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Federal government will auction off another offshore wind site in Virginia

One of Dominion Energy's pilot wind turbines off the Virginia Beach coast in June.
Photo by Katherine Hafner
One of Dominion Energy's pilot wind turbines off the Virginia Beach coast in June.

The 176,000-acre lease area is located directly east of where Dominion Energy is already building the nation’s largest offshore wind farm.

The federal government announced Friday that it will soon auction off two more offshore wind energy leases in the central Atlantic Ocean — including one off the coast of Virginia just east of Dominion Energy’s wind farm already under construction.

The Biden administration said in a news release that the auction on August 14 is part of its effort to fight climate change by expanding access to renewable energy sources. Under the current administration, the Interior Department has approved eight commercial-scale wind energy projects in federal waters.

The upcoming auction includes a 101,443-acre area about 26 miles off the Eastern Shore of Maryland and Delaware.

The other, an area spanning 176,505 acres, is located about 35 miles from the mouth of the Chesapeake Bay in Virginia – directly east of where Dominion Energy is already building its wind farm off the Virginia Beach Oceanfront.

Dominion’s Coastal Virginia Offshore Wind project will include 176 wind turbines and is expected to generate enough electricity to power about 660,000 homes – equivalent to most households on Hampton Roads’ Southside.

The U.S. Department of Interior said the two new leases could power a total of up to two million homes.

Seventeen companies have qualified to bid in the upcoming sale — including Dominion. Spokesperson Jeremy Slayton told WHRO in an email that "no final investment decision has been made."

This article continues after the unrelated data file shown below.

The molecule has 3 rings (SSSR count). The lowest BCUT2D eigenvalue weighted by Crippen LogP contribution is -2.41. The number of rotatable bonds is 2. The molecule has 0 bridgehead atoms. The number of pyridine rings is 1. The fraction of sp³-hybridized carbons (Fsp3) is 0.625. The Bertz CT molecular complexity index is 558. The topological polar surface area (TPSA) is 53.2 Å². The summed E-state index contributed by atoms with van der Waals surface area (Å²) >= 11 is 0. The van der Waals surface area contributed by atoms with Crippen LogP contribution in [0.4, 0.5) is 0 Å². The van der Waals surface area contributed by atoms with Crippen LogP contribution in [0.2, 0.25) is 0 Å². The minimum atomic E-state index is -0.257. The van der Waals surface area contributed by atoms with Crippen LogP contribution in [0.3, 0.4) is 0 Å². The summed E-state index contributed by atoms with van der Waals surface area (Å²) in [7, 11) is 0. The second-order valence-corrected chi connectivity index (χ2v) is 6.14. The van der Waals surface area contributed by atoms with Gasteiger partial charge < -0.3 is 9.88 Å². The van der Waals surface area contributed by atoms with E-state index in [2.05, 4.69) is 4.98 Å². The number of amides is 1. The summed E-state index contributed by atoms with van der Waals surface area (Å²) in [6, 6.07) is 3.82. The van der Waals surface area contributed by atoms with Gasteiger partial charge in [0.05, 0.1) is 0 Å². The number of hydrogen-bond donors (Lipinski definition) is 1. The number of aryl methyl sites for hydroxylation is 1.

"This is a potential option for regulated offshore wind generation development to meet the needs of our customers," Slayton wrote. "We are focused on CVOW which remains on time and on budget. The Virginia model for regulated offshore wind development is working well, providing exceptional value for our customers and would be the model we intend to purse for any future offshore wind development."

Another approved bidder is Avangrid Renewables, a company behind a planned wind farm off the Outer Banks that has drawn pushback from residents of the Sandbridge neighborhood in Virginia Beach who oppose the path of underground cables.

A map outlining federal lease opportunities for offshore wind. The section filled in green is Dominion's current offshore wind farm, with the part extending east the new site going up for auction in August.
Bureau of Ocean Energy Management
A map outlining federal lease opportunities for offshore wind. The section filled in green is Dominion's current offshore wind farm, with the part extending east the new site going up for auction in August.

The Bureau of Ocean Energy Management includes several lease stipulations and bidding credits as part of the process, like rewarding bidders who commit to workforce training programs and those who help mitigate any impacts to commercial or recreational fishing.

This week’s announcement comes while the burgeoning offshore wind industry tries to bounce back from financial turbulence and political uncertainty. (Former President Donald Trump has vowed to immediately halt offshore wind projects on “day one” if he is re-elected in November.)

Dominion is currently facing a federal lawsuit from conservative groups that argue the Virginia Beach wind farm threatens endangered whales.

Scientists have repeatedly said there is no evidence linking any whale deaths to the offshore wind industry.

Katherine is WHRO’s climate and environment reporter. She came to WHRO from the Virginian-Pilot in 2022. Katherine is a California native who now lives in Norfolk and welcomes book recommendations, fun science facts and of course interesting environmental news.


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